Everything about the University of Calgary’s School of Creative and Performing Arts’ production of Molière’s The Learned Ladies is big, bright, and savagely funny. A master of the form, comic dramatist Molière’s scathing satire of pompous academics and pretentious learning finds a home in the most appropriate of places, a university. And here, inside the University Theatre, the laughs are plentiful, and the social commentary as sharp as a fine blade.
Directed by Inouk Touzin, The Learned Ladies tells the story of Henriette (Natasha Strickey), a young woman whose ‘learned’ family makes her life unbearable. Henriette’s sister Armande (Vanessa Wenzel) is obsessed with cultivating her mind through books and philosophy. Armande becomes furious at her sister when Henriette tells her she plans to marry Citandre (Andy Weir), or give into base desires as Armanda sees it. Henriette’s overbearing mother Philaminte (Onika Henry) disapproves of the marriage, preferring instead that her youngest daughter marry Trissotin (Connor Pritchard), a haughty scholar and poet revered by Philaminte and her sister-in-law Bèlise (Vanessa Jetté).
Henriette’s father Chrysale (Logan Teske) and his brother Ariste (Dylan Forkheim) are her and Citandre’s only allies in the household. Unfortunately for the young lovers, Chrysale is more mouse than man, especially when it comes to dealing with his wife Philaminte.
Molière’s disdain for so-called intellectuals brings to mind Woody Allen’s 1977 film Annie Hall. In the film, Allen’s character Alvy Singer retreats away from a stuffy cocktail party to watch the Knicks on TV, telling his wife later: “it’s one thing about intellectuals, they prove that you can be absolutely brilliant, but have no idea what’s going on.” Molière’s intellectuals in The Learned Ladies are exactly that, brilliant but unable to see what is right under their nose. Bèlise – who ironically wears a telescope on her head – thinks that Citandre telling her that he is in love with Henriette is some sort of ruse to hide his true feelings for her, despite him repeatedly telling the desperate woman otherwise. Armande is unable to understand why Citandre stopped courting her and then fell in love with her down-to-earth sister Henriette. Armande fails to see the incompatibility between herself and Citandre, displaying a lack of emotional intelligence on her part.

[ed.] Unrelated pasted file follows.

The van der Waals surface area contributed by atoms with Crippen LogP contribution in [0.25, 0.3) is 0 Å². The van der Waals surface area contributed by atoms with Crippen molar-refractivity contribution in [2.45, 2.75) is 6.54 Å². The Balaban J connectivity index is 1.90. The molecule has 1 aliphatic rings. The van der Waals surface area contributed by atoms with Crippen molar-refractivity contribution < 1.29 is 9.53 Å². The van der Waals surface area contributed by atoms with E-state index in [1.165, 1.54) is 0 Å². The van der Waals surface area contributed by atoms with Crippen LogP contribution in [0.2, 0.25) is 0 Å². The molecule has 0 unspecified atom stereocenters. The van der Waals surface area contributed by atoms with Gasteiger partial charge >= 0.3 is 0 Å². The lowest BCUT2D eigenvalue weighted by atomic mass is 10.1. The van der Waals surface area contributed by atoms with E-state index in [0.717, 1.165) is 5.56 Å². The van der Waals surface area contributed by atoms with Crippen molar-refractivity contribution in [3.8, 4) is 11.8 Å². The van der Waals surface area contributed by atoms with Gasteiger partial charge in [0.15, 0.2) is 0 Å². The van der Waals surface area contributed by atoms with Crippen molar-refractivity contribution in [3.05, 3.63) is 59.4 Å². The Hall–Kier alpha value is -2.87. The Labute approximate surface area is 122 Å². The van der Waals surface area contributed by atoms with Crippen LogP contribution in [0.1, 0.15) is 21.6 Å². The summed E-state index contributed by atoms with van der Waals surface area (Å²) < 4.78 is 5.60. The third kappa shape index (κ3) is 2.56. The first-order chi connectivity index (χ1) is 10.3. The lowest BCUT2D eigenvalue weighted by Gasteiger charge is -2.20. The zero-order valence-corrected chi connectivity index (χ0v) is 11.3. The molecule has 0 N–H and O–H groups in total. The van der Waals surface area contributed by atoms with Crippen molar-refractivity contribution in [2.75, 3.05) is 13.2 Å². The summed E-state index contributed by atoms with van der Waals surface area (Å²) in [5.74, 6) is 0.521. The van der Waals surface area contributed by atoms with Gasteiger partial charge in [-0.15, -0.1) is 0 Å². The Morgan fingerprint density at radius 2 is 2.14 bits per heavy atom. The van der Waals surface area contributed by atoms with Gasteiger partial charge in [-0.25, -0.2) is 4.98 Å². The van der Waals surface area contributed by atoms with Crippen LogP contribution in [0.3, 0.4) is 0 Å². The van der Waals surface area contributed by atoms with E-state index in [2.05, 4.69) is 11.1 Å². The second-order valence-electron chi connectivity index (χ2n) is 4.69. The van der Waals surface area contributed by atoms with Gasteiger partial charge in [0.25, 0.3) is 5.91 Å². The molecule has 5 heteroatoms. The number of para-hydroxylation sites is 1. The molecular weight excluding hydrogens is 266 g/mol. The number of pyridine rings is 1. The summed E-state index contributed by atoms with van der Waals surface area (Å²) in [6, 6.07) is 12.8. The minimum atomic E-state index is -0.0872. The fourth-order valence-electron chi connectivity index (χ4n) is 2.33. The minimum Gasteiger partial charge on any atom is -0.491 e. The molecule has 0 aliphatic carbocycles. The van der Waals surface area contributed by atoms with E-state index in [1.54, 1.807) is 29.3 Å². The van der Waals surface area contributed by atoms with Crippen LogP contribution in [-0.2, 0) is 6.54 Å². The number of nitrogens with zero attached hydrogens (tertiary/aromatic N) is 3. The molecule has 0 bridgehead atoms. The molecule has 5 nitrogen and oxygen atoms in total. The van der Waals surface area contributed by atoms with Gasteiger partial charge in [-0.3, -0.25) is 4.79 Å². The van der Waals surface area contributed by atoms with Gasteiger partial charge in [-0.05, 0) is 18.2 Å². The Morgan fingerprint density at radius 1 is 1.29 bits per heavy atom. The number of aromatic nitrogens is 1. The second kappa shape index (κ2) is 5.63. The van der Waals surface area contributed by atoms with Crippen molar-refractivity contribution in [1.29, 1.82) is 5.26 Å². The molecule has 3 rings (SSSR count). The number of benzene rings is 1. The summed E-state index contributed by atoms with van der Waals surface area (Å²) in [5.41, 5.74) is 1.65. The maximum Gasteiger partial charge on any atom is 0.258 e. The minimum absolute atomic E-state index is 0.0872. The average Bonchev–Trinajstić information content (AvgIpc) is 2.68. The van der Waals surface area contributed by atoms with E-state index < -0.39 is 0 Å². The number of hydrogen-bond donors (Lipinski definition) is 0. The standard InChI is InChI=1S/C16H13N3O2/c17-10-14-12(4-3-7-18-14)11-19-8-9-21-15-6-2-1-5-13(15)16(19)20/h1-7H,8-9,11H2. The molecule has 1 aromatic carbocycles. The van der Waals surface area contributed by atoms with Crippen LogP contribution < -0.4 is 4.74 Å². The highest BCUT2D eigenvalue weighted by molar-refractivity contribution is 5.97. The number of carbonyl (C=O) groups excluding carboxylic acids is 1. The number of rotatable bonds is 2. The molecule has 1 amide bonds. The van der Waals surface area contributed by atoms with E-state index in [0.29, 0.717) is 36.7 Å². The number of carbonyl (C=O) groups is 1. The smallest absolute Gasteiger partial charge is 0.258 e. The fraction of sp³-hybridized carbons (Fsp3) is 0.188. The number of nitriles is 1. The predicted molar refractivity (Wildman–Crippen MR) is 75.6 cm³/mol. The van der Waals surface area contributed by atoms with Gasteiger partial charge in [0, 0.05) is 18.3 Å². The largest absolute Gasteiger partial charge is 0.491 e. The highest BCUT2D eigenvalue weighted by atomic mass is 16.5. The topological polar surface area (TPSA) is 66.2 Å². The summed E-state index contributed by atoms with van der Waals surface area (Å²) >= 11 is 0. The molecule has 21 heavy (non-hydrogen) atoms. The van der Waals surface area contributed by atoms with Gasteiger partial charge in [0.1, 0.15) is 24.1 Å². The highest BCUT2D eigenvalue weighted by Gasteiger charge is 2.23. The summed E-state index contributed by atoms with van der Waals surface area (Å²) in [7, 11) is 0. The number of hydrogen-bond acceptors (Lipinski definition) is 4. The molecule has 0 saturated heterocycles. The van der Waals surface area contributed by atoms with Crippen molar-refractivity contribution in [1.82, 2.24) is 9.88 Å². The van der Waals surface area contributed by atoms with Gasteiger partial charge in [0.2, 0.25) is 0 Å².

Touzin stages a fun BDSM affair between Chrysale and Martine (Pryscil Daigle), a house servant. Philaminte charges into the garden, angry that Martine is still around after committing such a severe crime – a crime worse than theft. The crime? Bad grammar. Here, Teske’s Chrysale shows great relief that Philaminte doesn’t know about the scandal right in front of her, and also frustration (sexual and otherwise) that such a capable servant is being dismissed for illegitimate reasons.
April Viczko’s gorgeous set and costume design, an explosion of colour “designed in punk-rococo style,” reflects Molière’s cautious attitude towards the pursuit of knowledge. Not all learning is bad, Molière argues, but not all teachers are right. On the outside, the pursuit of knowledge is a glossy, wonderful thing – which is why so many young people are encouraged to attend university, even if it’s not for them – but once inside, it is filled with insufferable frauds, like Trissotin who has more interest in money than poetry, and self-important people. Viczko’s bright costume colours mask the ugliness of learned people whose true colours are yet to be revealed.
Under Touzin’s robust direction, the ensemble brings to life madcap garden antics that elevate Molière’s satire. Henry brings a larger-than-life presence to matriarch Philaminte, a woman who none in her household dare defy, making her and Teske dynamic all the more hilarious. Dressed with a comically-sized unibrow (the hungry caterpillar, anyone?), Jetté’s physical comedy shines in every scene as she animates Bèlise with sickly, exaggerated expressions that win big laughs from the audience. Daigle is a real treat to watch onstage as she plays Martine with a mix of flirtatious poise and unyielding resolve. Daigle, too, brings plenty of bite to the character by speaking Chiac – a major contrast to the learned ladies’ elegant, grammatically correct French.
Pritchard plays Trissotin with the most hateful arrogance, animating the despicable character as someone who celebrates every single thought they vomit into existence. Pritchard’s portrayal is like a nightmare between Lady Gaga and that annoying know-it-all freshman student whose ‘genius’ is misunderstood.
Strickey’s Henriette is considerably less of a loud-mouth than the learned ladies around her. Still, Henriette is not afraid to speak her mind, and Strickey delivers the heat with cool confidence. Wenzel demonstrates a needed insecurity behind Armande’s snobbish behaviour, as Armande is the most ‘human’ of the learned ladies – the other two are largely caricatures. Armande’s insecurity really comes when Wenzel and Weir’s Citandre clash. Weir does very well playing the audience’s outlet for their frustration towards the pseudo-intellectuals.
Brilliant direction, visually striking design, and strong performances make the SCPA’s production of Molière’s The Learned Ladies a smashing success.
The University of Calgary’s School of Creative and Performing Arts’ production of Molière’s The Learned Ladies runs Feb 16 – 27 at University Theatre.
For more information about the show, including how to purchase tickets, visit: https://scpa.ucalgary.ca/events/learned-ladies